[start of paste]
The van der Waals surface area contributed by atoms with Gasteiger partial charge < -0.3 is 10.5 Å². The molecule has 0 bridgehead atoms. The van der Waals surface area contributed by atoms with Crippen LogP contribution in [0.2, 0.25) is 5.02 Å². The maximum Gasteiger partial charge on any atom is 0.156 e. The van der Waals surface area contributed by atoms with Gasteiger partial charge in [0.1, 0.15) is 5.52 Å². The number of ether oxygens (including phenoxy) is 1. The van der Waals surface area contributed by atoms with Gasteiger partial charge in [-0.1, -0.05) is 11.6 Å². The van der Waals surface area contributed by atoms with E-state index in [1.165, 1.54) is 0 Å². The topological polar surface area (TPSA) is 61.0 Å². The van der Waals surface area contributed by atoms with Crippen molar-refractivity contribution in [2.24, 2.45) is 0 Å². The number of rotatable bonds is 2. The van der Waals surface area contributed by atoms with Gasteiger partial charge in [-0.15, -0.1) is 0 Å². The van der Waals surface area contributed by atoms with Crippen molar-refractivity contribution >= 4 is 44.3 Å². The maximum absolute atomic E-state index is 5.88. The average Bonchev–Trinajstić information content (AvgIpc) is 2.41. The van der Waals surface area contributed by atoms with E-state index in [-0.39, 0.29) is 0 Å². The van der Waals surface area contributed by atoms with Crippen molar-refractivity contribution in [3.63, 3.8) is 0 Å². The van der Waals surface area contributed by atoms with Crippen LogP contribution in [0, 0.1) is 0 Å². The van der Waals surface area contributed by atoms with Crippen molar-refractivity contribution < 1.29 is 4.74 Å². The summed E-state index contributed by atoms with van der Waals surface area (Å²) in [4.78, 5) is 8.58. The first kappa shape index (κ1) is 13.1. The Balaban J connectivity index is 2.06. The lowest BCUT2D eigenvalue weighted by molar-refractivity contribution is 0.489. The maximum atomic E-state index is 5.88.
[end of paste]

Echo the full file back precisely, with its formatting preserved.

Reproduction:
The van der Waals surface area contributed by atoms with Gasteiger partial charge < -0.3 is 10.5 Å². The molecule has 0 bridgehead atoms. The van der Waals surface area contributed by atoms with Crippen LogP contribution in [0.2, 0.25) is 5.02 Å². The maximum Gasteiger partial charge on any atom is 0.156 e. The van der Waals surface area contributed by atoms with Gasteiger partial charge in [0.1, 0.15) is 5.52 Å². The number of ether oxygens (including phenoxy) is 1. The van der Waals surface area contributed by atoms with Gasteiger partial charge in [-0.1, -0.05) is 11.6 Å². The van der Waals surface area contributed by atoms with E-state index in [1.165, 1.54) is 0 Å². The topological polar surface area (TPSA) is 61.0 Å². The van der Waals surface area contributed by atoms with Crippen molar-refractivity contribution in [2.24, 2.45) is 0 Å². The number of rotatable bonds is 2. The van der Waals surface area contributed by atoms with Gasteiger partial charge in [-0.15, -0.1) is 0 Å². The van der Waals surface area contributed by atoms with Crippen molar-refractivity contribution >= 4 is 44.3 Å². The maximum absolute atomic E-state index is 5.88. The average Bonchev–Trinajstić information content (AvgIpc) is 2.41. The van der Waals surface area contributed by atoms with E-state index in [-0.39, 0.29) is 0 Å². The van der Waals surface area contributed by atoms with Crippen molar-refractivity contribution in [3.63, 3.8) is 0 Å². The van der Waals surface area contributed by atoms with Crippen LogP contribution in [0, 0.1) is 0 Å². The van der Waals surface area contributed by atoms with Crippen molar-refractivity contribution < 1.29 is 4.74 Å². The summed E-state index contributed by atoms with van der Waals surface area (Å²) in [4.78, 5) is 8.58. The first kappa shape index (κ1) is 13.1. The Balaban J connectivity index is 2.06. The lowest BCUT2D eigenvalue weighted by molar-refractivity contribution is 0.489. The maximum atomic E-state index is 5.88.